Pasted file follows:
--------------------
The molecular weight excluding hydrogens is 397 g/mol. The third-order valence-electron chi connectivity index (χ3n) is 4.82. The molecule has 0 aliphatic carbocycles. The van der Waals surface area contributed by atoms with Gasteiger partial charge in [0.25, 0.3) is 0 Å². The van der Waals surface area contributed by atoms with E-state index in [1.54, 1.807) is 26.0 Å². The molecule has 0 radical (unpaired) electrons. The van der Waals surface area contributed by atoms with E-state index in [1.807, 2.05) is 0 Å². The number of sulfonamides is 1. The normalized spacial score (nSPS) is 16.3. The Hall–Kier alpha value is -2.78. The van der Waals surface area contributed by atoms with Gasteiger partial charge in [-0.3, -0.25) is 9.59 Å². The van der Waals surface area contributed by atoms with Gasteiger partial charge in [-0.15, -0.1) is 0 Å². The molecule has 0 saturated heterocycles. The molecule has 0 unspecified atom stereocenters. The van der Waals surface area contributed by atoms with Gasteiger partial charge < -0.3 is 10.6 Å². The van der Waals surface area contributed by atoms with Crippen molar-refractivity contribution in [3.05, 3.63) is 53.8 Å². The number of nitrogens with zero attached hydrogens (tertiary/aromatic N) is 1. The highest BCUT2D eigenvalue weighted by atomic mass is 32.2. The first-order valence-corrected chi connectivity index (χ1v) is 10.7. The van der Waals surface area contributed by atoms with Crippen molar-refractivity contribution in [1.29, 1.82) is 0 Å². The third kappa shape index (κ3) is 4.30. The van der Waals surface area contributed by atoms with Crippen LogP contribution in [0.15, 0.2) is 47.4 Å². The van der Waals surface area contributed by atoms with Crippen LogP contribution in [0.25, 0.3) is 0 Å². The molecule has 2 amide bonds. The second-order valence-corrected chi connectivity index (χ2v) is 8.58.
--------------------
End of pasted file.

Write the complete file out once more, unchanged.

The molecular weight excluding hydrogens is 397 g/mol. The third-order valence-electron chi connectivity index (χ3n) is 4.82. The molecule has 0 aliphatic carbocycles. The van der Waals surface area contributed by atoms with Gasteiger partial charge in [0.25, 0.3) is 0 Å². The van der Waals surface area contributed by atoms with E-state index in [1.54, 1.807) is 26.0 Å². The molecule has 0 radical (unpaired) electrons. The van der Waals surface area contributed by atoms with E-state index in [1.807, 2.05) is 0 Å². The number of sulfonamides is 1. The normalized spacial score (nSPS) is 16.3. The Hall–Kier alpha value is -2.78. The van der Waals surface area contributed by atoms with Gasteiger partial charge in [-0.3, -0.25) is 9.59 Å². The van der Waals surface area contributed by atoms with Gasteiger partial charge in [-0.15, -0.1) is 0 Å². The molecule has 0 saturated heterocycles. The molecule has 0 unspecified atom stereocenters. The van der Waals surface area contributed by atoms with Gasteiger partial charge < -0.3 is 10.6 Å². The van der Waals surface area contributed by atoms with Crippen molar-refractivity contribution in [3.05, 3.63) is 53.8 Å². The number of nitrogens with zero attached hydrogens (tertiary/aromatic N) is 1. The highest BCUT2D eigenvalue weighted by atomic mass is 32.2. The first-order valence-corrected chi connectivity index (χ1v) is 10.7. The van der Waals surface area contributed by atoms with Crippen molar-refractivity contribution in [1.29, 1.82) is 0 Å². The third kappa shape index (κ3) is 4.30. The van der Waals surface area contributed by atoms with Crippen LogP contribution in [0.15, 0.2) is 47.4 Å². The van der Waals surface area contributed by atoms with Crippen LogP contribution in [0.25, 0.3) is 0 Å². The molecule has 2 amide bonds. The second-order valence-corrected chi connectivity index (χ2v) is 8.58.